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What’s New in vSphere 6.0: Certificate Management

VMware has finally officially announced what is to be included in vSphere 6.0 after lifting the lid on parts of the update during VMworld 2014 keynotes and sessions. 

See my introductory post: What’s New in vSphere 6.0: Finally Announced (about time!) for details of all the components.

VMware is at last tackling the nightmware of managing vSphere certificates in a more holistic way. Things were relatively simple until VMware started splitting up the compoments of vSphere into multiple components each requiring their own certificate with very particular settings. VMware had released the SSL Certificate Automation Tool which at least attempted to make the installation of the certificates a little easier but it took the perseverance and excellent scripting of Derek Seaman with his certificate series to make the actual process usable.
Customer feedback regarding certificate management has repeatedly highlighted the convoluted process so VMware has finally come up with a solution they believe reduces the operational overhead of managing certificates.

VMware is included two components into the new Platform Services Controller:
The VMware Certificate Authority (VMCA). This is not just a certificate management tool but actually a full blown Certificate Authority in itself. It can provision each ESXi host and each vCenter Server and its associated services with certificates that it signs.
The VMware Endpoint Certificate Service (VECS). This is a service that will store all certificates and private keys for vCenter Server and its associated services.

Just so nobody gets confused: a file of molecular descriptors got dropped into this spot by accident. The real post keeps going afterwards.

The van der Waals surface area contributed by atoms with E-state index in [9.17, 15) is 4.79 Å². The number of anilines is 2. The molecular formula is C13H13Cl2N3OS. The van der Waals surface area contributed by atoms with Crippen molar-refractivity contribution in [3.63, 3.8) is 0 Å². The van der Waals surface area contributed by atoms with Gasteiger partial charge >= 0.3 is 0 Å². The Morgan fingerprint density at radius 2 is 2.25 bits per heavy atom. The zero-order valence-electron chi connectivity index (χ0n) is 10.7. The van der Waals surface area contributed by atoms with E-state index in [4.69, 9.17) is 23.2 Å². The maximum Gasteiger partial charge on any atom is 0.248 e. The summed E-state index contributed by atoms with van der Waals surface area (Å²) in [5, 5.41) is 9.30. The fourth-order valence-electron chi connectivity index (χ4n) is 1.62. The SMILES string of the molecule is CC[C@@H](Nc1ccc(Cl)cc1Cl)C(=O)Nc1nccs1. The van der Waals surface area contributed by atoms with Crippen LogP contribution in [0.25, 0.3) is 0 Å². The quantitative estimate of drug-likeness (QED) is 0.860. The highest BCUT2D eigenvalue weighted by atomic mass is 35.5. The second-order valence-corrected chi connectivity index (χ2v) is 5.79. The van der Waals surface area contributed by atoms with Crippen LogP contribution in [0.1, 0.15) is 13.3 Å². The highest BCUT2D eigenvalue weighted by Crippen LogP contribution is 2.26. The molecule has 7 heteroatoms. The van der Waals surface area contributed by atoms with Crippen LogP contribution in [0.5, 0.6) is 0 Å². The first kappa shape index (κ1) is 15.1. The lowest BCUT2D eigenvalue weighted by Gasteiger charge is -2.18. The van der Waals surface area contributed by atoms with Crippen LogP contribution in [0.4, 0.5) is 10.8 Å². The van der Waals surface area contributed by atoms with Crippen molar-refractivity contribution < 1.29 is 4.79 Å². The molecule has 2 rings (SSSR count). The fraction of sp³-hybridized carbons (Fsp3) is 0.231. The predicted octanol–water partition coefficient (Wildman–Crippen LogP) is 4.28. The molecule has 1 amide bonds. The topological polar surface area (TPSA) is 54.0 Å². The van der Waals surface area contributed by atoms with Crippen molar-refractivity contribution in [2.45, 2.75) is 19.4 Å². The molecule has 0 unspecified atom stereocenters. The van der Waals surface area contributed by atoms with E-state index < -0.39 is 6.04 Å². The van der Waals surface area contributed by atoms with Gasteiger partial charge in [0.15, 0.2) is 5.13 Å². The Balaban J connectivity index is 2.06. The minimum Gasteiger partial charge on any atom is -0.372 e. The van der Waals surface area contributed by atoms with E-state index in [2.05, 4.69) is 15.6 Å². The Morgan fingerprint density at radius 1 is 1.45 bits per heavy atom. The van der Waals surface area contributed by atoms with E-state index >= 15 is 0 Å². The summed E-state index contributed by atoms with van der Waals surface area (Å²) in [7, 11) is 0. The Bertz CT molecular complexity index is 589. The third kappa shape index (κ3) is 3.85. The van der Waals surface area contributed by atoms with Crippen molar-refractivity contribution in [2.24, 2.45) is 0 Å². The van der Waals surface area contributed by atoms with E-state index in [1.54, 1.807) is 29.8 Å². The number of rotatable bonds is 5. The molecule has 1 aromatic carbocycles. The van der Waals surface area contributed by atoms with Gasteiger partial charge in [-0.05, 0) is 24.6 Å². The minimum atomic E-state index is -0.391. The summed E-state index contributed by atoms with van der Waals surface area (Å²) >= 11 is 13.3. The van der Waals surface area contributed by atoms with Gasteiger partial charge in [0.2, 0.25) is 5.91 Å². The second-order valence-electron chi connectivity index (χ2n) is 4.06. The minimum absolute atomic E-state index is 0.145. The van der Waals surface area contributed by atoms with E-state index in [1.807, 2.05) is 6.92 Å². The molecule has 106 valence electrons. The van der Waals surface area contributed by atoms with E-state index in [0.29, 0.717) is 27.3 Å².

This means you will no longer have to manually update each separate vCenter component, you can just store all the certs in the VECS and get vCenter to use them.
ESXi host certificates will still be stored locally on each host but can be provisioned from the VMCA.
You don’t have to use the VMCA as a certificate authority or have it in your certificate chain and can choose to use your Enterprise CA or roll your own but you will need to use the VECS to store certs and keys for vCenter.

VMware is also simplifying the number of certificates it requires for vCenter internally. vCenter 5.5 needed separate certificates for at least the following:

With vSphere 6.0 there are more components but these components are now being grouped together into what’s being called Solution Users (SU). SUs now hold the certificate for the group rather than each component.
This is what it looks like in the PSC
All the certificate management will be done from a CLI. If you upgrade vCenter or hosts from ESXi 5.x, they will keep their existing certificates.
There are also a number of deployment options:
This is where the VMCA acts as your entire certificate authority and is therefore the simplest deployment. This is the default installation. You will need to trust the VMCA in your browsers to avoid pesky certificate warnings.
Subordinate VMCA
After installation you can make the VMCA a subordinate CA to your Enterprise CA. The VMCA will then mint your certificates which makes the process simpler and itself would be trusted by your enterprise CA.
External CA
After installation, all certificates are replaced from yout Enterprise CA. VMCA will still manage the certificates but it allows you to use your existing Enterprise PKI solution.
Hybrid (VMCA & External)
You can use a hybrid model where the VMCA is created during installation and your vCenter certificates are replaced. YOu can then choose which certificates to replace from your external CA and which to have the VMCA generater. You could for example have all externally facing certificates generated from your Enterprise CA and all the internal hidden from view VMware vCenter service certificates generated by the VMCA.
At last VMware is making certificate management a little easier, to be honest it should have been there when they decided you needed a million very particular certificates for vCenter but I suppose with a rather large development organisation working on different components, common certificates wasn’t high on the priority list, I’m glad it is now.


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